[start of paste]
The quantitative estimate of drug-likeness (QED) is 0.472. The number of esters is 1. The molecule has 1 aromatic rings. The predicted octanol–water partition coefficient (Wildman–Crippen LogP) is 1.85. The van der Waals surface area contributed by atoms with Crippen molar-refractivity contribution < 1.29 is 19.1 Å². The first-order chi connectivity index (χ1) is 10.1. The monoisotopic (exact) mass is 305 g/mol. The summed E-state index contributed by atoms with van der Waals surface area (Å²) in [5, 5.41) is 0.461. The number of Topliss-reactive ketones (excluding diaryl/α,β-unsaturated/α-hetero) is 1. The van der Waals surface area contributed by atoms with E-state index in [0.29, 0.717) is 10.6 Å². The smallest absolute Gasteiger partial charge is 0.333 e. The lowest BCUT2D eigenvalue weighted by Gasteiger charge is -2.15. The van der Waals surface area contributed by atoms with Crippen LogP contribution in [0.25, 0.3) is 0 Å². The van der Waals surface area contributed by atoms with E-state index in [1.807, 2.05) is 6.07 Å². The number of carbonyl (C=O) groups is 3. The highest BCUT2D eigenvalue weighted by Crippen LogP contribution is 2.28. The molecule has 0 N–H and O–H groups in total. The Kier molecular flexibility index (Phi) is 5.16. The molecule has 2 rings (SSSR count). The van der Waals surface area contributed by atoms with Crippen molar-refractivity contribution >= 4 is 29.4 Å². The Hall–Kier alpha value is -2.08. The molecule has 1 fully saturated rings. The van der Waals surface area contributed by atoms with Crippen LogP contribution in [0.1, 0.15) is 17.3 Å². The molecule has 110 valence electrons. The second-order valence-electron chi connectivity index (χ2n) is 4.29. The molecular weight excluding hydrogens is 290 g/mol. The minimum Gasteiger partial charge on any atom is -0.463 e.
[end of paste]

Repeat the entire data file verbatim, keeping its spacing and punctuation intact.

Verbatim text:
The quantitative estimate of drug-likeness (QED) is 0.472. The number of esters is 1. The molecule has 1 aromatic rings. The predicted octanol–water partition coefficient (Wildman–Crippen LogP) is 1.85. The van der Waals surface area contributed by atoms with Crippen molar-refractivity contribution < 1.29 is 19.1 Å². The first-order chi connectivity index (χ1) is 10.1. The monoisotopic (exact) mass is 305 g/mol. The summed E-state index contributed by atoms with van der Waals surface area (Å²) in [5, 5.41) is 0.461. The number of Topliss-reactive ketones (excluding diaryl/α,β-unsaturated/α-hetero) is 1. The van der Waals surface area contributed by atoms with E-state index in [0.29, 0.717) is 10.6 Å². The smallest absolute Gasteiger partial charge is 0.333 e. The lowest BCUT2D eigenvalue weighted by Gasteiger charge is -2.15. The van der Waals surface area contributed by atoms with Crippen LogP contribution in [0.25, 0.3) is 0 Å². The van der Waals surface area contributed by atoms with E-state index in [1.807, 2.05) is 6.07 Å². The number of carbonyl (C=O) groups is 3. The highest BCUT2D eigenvalue weighted by Crippen LogP contribution is 2.28. The molecule has 0 N–H and O–H groups in total. The Kier molecular flexibility index (Phi) is 5.16. The molecule has 2 rings (SSSR count). The van der Waals surface area contributed by atoms with Crippen molar-refractivity contribution >= 4 is 29.4 Å². The Hall–Kier alpha value is -2.08. The molecule has 1 fully saturated rings. The van der Waals surface area contributed by atoms with Crippen LogP contribution in [0.1, 0.15) is 17.3 Å². The molecule has 110 valence electrons. The second-order valence-electron chi connectivity index (χ2n) is 4.29. The molecular weight excluding hydrogens is 290 g/mol. The minimum Gasteiger partial charge on any atom is -0.463 e.